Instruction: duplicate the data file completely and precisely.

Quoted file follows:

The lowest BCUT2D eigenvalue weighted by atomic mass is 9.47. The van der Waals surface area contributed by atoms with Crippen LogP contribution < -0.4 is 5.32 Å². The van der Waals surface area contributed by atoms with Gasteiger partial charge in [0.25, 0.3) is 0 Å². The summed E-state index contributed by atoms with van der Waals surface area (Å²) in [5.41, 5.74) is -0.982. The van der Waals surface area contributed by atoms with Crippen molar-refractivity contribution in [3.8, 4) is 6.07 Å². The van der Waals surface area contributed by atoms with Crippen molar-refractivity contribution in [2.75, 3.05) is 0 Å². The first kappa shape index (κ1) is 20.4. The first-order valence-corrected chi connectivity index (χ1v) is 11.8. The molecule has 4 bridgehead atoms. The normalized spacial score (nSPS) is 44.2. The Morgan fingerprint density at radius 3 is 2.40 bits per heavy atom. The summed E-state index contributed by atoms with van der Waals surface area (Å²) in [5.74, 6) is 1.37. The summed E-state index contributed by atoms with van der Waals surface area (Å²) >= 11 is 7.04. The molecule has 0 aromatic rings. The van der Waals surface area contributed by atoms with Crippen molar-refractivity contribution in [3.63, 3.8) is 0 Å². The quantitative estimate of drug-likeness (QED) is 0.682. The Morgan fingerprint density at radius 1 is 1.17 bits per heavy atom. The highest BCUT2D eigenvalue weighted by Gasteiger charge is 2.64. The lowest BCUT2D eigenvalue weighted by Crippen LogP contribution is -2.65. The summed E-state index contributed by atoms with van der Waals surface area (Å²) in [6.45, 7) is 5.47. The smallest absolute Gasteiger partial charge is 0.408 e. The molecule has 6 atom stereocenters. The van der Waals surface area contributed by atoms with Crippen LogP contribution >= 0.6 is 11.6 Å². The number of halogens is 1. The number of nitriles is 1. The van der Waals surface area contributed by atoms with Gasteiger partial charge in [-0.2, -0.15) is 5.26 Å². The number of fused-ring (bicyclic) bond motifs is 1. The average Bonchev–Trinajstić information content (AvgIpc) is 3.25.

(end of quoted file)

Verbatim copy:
The lowest BCUT2D eigenvalue weighted by atomic mass is 9.47. The van der Waals surface area contributed by atoms with Crippen LogP contribution < -0.4 is 5.32 Å². The van der Waals surface area contributed by atoms with Gasteiger partial charge in [0.25, 0.3) is 0 Å². The summed E-state index contributed by atoms with van der Waals surface area (Å²) in [5.41, 5.74) is -0.982. The van der Waals surface area contributed by atoms with Crippen molar-refractivity contribution in [3.8, 4) is 6.07 Å². The van der Waals surface area contributed by atoms with Crippen molar-refractivity contribution in [2.75, 3.05) is 0 Å². The first kappa shape index (κ1) is 20.4. The first-order valence-corrected chi connectivity index (χ1v) is 11.8. The molecule has 4 bridgehead atoms. The normalized spacial score (nSPS) is 44.2. The Morgan fingerprint density at radius 3 is 2.40 bits per heavy atom. The summed E-state index contributed by atoms with van der Waals surface area (Å²) in [5.74, 6) is 1.37. The summed E-state index contributed by atoms with van der Waals surface area (Å²) >= 11 is 7.04. The molecule has 0 aromatic rings. The van der Waals surface area contributed by atoms with Crippen molar-refractivity contribution in [3.63, 3.8) is 0 Å². The quantitative estimate of drug-likeness (QED) is 0.682. The Morgan fingerprint density at radius 1 is 1.17 bits per heavy atom. The highest BCUT2D eigenvalue weighted by Gasteiger charge is 2.64. The lowest BCUT2D eigenvalue weighted by Crippen LogP contribution is -2.65. The summed E-state index contributed by atoms with van der Waals surface area (Å²) in [6.45, 7) is 5.47. The smallest absolute Gasteiger partial charge is 0.408 e. The molecule has 6 atom stereocenters. The van der Waals surface area contributed by atoms with Crippen LogP contribution >= 0.6 is 11.6 Å². The number of halogens is 1. The number of nitriles is 1. The van der Waals surface area contributed by atoms with Gasteiger partial charge in [-0.2, -0.15) is 5.26 Å². The number of fused-ring (bicyclic) bond motifs is 1. The average Bonchev–Trinajstić information content (AvgIpc) is 3.25.